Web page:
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Editor's Comment: Lessons in agility from Shop Direct

I have watched Shop Direct’s transformation closely over the years, as it has evolved from an old-fashioned catalogue business to become one of the UK’s most successful online pureplay retailers.

The business has gained a reputation for its “fail fast” mentality and constant innovation, which have ensured it remains at the top of its game. This week, it revealed that group sales have risen 5.6% to £1.93bn year on year for 12 months to 1 July (news, p6). 

Following the announcement, chief executive Alex Baldock spoke confidently about the impact of artificial intelligence (AI) on retail. In his view, AI will transform every business in this industry, whether they want it to or not.

Although the use of AI in fashion retail has been a talking point for at least the last year, it is not something many CEOs have so publicly and fully embraced as part of their future strategy. Every retailer is trying to predict what impact new technologies will have, but businesses that are agile enough to embrace change quickly, such as Shop Direct and Yoox Net-a-Porter, are visibly beginning to pull ahead of their competitors. 

Shop Direct and Yoox Net-a-Porter are visibly beginning to pull ahead of their competitors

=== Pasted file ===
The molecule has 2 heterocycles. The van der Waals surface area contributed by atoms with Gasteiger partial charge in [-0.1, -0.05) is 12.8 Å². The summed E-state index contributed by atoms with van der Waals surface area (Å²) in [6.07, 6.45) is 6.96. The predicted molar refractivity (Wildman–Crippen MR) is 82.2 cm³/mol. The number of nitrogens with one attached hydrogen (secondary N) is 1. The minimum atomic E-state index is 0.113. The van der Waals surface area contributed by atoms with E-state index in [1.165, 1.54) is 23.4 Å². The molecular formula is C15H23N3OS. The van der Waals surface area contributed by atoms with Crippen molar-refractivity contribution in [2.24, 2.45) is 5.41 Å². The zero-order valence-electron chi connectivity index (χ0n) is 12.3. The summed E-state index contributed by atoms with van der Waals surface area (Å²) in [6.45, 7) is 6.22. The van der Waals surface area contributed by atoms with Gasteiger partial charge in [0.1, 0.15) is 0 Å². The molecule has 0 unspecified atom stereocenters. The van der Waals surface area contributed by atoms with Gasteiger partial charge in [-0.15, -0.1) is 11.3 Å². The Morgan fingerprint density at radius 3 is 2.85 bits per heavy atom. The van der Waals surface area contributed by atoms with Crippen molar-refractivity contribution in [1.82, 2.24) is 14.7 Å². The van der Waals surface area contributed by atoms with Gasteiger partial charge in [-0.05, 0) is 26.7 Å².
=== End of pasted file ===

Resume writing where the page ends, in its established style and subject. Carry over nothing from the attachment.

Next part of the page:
Shop Direct took a similar approach with mobile a few years ago, when it declared this channel a priority. From then on, every development on the site had to work on mobile first. This has stood it in good stead with customers from a younger demographic. Mobile now accounts for nearly 70% of sales across the group.

The other interesting point Baldock made this week was about Shop Direct’s move away from unplanned discounting, to protect its gross margin. Shop Direct offers a credit option, which allows customers to spread the cost of their purchases – so why slash prices? It will still take part in Black Friday, but throughout the rest of the year its discounts will be more strategic and targeted. 

This is a welcome decision. Many fashion retailers continue to rely too heavily on discounting to drive sales. Our lead news story this week is on the discounting “epidemic” on the high street, where many retailers are running deep mid-season discounts despite the return to more seasonally appropriate weather patterns (p4). We will explore this issue in more depth with the results of our second annual discounting survey, which will be published in the magazine on 20 October and available online that same week.

In the meantime, we want to hear your views. Email us at drapers@emap.com.

 

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